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As part of a drive to boost innovation in the European Union, a common EU patents system means changes to patent translation services. A new European patent system has been devised.

However, this new system, which could cut costs for businesses, could be delayed due to a row about the role of the European Court of Justice.

The new common European patent system has recently been finalised in Brussels after 30 years of discussions, but EU leaders have now decided to change the original agreement.

The UK government have called for part of the deal to be revised in order to limit the involvement of the European Court of Justice, and David Cameron, the British Prime Minister, is asking that the new patent be redrafted so that it is “not snarled up in the processes of the European Court of Justice”.

EU leaders believe that the involvement of the European Court of Justice will lead to unnecessary delays in commercial disputes between private parties.

Following EU leaders’ opposition to the European Court of Justice’s role in patent disputes, articles 6-8 of the draft law will be renegotiated.

On the overall scale, out of the 27 EU member states, only two opted out of the new system. Spain and Italy were unhappy about the patent arrangements and decided to opt out.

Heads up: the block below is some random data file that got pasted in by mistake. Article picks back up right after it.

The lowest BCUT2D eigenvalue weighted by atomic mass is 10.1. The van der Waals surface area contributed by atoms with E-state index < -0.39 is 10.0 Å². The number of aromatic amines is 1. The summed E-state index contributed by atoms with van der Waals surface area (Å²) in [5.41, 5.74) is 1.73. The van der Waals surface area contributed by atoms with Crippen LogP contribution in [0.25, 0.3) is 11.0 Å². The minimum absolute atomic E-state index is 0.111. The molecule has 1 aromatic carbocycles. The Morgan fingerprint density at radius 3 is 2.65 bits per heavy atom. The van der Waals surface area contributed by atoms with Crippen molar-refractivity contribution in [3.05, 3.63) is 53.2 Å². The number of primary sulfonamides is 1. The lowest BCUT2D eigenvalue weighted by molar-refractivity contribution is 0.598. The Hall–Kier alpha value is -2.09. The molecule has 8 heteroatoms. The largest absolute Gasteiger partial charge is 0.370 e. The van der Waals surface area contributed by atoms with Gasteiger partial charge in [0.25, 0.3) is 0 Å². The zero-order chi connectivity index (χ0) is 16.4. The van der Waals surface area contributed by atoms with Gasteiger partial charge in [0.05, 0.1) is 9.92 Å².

Due to translation costs and having to take out a patent in many countries rather than just EU agency, EU patents currently cost 10 times more than patents registered in the USA. With this new system, applying for a patent will be much easier. Rather than applying to all of the EU member states individually, European businesses can now apply for a single European patent, which could cut costs by around two thirds!

Another problem which has been thrown into the equation is the site for the patent court. No agreement could be made about which country would host the patent court so a deal has been made to split the departments between three countries; the Unified Patent Court (headquarters) in Paris, the court dealing with life sciences and chemistry in London and the court that handles engineering litigation in Munich.

Here at Lingua Translations we ensure that our translators have a sound knowledge of the law in their native country and also a comprehensive understanding of legal systems and practice in the cultures of their working languages.

We understand that any misunderstanding or mistranslation of a patent can produce disastrous consequences; it is therefore vital that only highly skilled and experienced patent translators work on your documents.

Read more about our Patent Translation Services here.

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